What returns are you expecting from stocks and bonds over the next 7 years?
This is a question that GMO (one of the largest and most respected asset managers) attempts to answer on a quarterly basis.
Their most recent forecast was downright depressing: -2.2% per year from large cap U.S. stocks and +1.9% per year from U.S. bonds. If correct, it would mean a 60/40 portfolio of U.S. stocks and bonds would generate a return of -0.6% per year over the next 7 years.
By comparison, GMO is expecting +3% per year from cash, implying that there is little to be gained today from taking risk.
Source: GMO.com. Note: Nominal Total Return derived from GMO’s real return and adding their inflation assumption of 2.2% per year.
Continue reading The Next 7 Years
By Steve Saville
As I’ve noted in the past, the Commitments of Traders (COT) information is nothing other than a sentiment indicator. Moreover, for some markets, including gold, silver, copper, the major currencies and Treasury bonds, the COT reports are by far the best indicators of sentiment. This is because they reflect how the broad category known as speculators is betting. Sentiment surveys, on the other hand, focus on a relatively small sample and are, by definition, based on what people say rather than what they are doing. That’s why for some markets, including the ones mentioned above, I put far more emphasis on the COT data than on sentiment surveys.
In this post I’ll summarise the COT situations for five markets with the help of charts from “Gold Charts ‘R’ Us“. I’ll be focusing on the net positioning of speculators in the futures markets, although useful information can also be gleaned from gross positioning and open interest.
Note that what I refer to as the total speculative net position takes into account the net positions of large speculators (non-commercials) and small traders (the ‘non-reportables’) and is the inverse of the commercial net position. The blue bars in the middle sections of the charts that follow indicate the commercial net position, so the inverse of each of these bars is considered to be the total speculative net position.
I’ll start with gold.
Continue reading The Current Message From the Most Useful Sentiment Indicator
By Kevin Muir
Last week’s piece about the widening of investment-grade credit versus high-yield got so many intelligent responses, I thought instead of writing on a new topic today, I would take the lazy route and simply share the insights.
Quick recap – although most risk-on indicators are sitting near recent highs, investment-grade bonds have had a terrible six months.
So in no particular order, here are some of the explanations for this widening of IG OAS credit spreads:
Continue reading IG vs. HY Redux
By Charlie Bilello
“Rule No. 1: Never lose money. Rule No. 2: Never forget rule No. 1.” – Warren Buffett
With all due respect to Warren Buffett, the #1 rule in investing is not anything close to “never lose money.”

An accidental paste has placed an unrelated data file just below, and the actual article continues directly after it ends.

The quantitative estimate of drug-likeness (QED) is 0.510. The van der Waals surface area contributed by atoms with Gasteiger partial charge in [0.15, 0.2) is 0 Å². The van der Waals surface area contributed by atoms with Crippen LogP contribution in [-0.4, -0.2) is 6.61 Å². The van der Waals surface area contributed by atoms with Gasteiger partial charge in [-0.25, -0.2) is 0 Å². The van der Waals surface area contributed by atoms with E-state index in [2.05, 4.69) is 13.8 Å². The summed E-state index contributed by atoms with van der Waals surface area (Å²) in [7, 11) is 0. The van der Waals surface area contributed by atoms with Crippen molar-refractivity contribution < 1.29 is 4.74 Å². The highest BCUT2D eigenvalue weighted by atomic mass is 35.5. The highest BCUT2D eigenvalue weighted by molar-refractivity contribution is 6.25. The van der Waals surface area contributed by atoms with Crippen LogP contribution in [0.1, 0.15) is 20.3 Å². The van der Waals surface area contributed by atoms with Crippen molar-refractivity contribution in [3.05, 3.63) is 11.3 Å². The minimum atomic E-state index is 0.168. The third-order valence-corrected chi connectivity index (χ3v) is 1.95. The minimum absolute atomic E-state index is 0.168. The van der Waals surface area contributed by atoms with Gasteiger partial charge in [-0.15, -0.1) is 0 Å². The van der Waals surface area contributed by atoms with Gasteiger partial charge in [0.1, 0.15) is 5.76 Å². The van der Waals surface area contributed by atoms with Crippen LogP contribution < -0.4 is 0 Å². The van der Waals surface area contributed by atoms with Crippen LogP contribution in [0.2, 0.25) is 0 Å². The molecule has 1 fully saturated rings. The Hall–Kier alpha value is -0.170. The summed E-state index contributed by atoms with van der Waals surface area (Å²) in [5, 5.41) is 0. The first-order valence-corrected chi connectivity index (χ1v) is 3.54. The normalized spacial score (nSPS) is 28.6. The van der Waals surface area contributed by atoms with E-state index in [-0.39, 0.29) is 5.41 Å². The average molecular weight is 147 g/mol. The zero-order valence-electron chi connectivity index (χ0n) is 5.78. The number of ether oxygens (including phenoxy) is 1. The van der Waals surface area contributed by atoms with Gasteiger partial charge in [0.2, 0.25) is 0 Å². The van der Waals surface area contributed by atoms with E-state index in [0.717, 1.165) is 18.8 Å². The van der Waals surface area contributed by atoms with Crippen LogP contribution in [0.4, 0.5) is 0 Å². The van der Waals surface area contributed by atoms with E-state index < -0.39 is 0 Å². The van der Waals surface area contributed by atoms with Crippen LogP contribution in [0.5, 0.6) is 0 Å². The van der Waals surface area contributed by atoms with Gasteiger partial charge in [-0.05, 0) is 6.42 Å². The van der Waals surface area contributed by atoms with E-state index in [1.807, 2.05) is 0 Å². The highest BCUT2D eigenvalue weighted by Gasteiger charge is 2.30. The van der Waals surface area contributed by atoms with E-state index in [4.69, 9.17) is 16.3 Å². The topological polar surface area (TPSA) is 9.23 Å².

In fact, the entire notion is absurd. Anyone who has ever invested in the history of the world has lost money at one time or another. Buffett himself lost close to 50% on two separate occasions. Being in a drawdown is the norm, not the exception. That is the price you pay in exchange for a higher return than a risk-free savings account.
So what is the number 1 rule in investing? That’s an impossible question, but if I had to pick just one it would be the Peter Lynch line about “knowing what you own and why you own it.” For if you don’t get that one right, you won’t hold any investment long enough to reap the benefits of compounding. You can have the best assets/strategy in the world but if you don’t understand what it is you will abandon it at the first sign of trouble. And believe me when I tell you that there will be many times of trouble.
Most advisors nowadays focus on asset allocation for their clients, typically a diversified mix of stocks and bonds. This is a good start, for asset allocation is the most important determinant of portfolio returns.
Continue reading The #1 Rule in Investing
By James Howard Kunstler
Driving south on I-5 into Seattle, the Cascadia Subduction Zone came to mind, especially when the highway dipped into a gloomy tunnel beneath Seattle’s relatively new skyscraper district. This fault line runs along the Pacific coast from north of Vancouver down into California. The western “plates” move implacably east and downward under the North American plate, building up massive tectonic forces that can produce some of the most violent megathrust earthquakes on the planet.
The zone also accounts for a chain of volcanoes that tend to produce titanic explosions rather than eruptions of lava and ash as seen in the hula movies. The most recent expression of this tendency was Mt. St. Helens in 1980, an impressive cataclysm by the standards of our fine-tuned complex civilization, but a junior event of its type compared to, say, the blow-off of Mt. Mazama 7,500 years ago, which left Crater Lake for the tourists. A publicity-shy correspondent writes:
Continue reading A West Coast State of Mind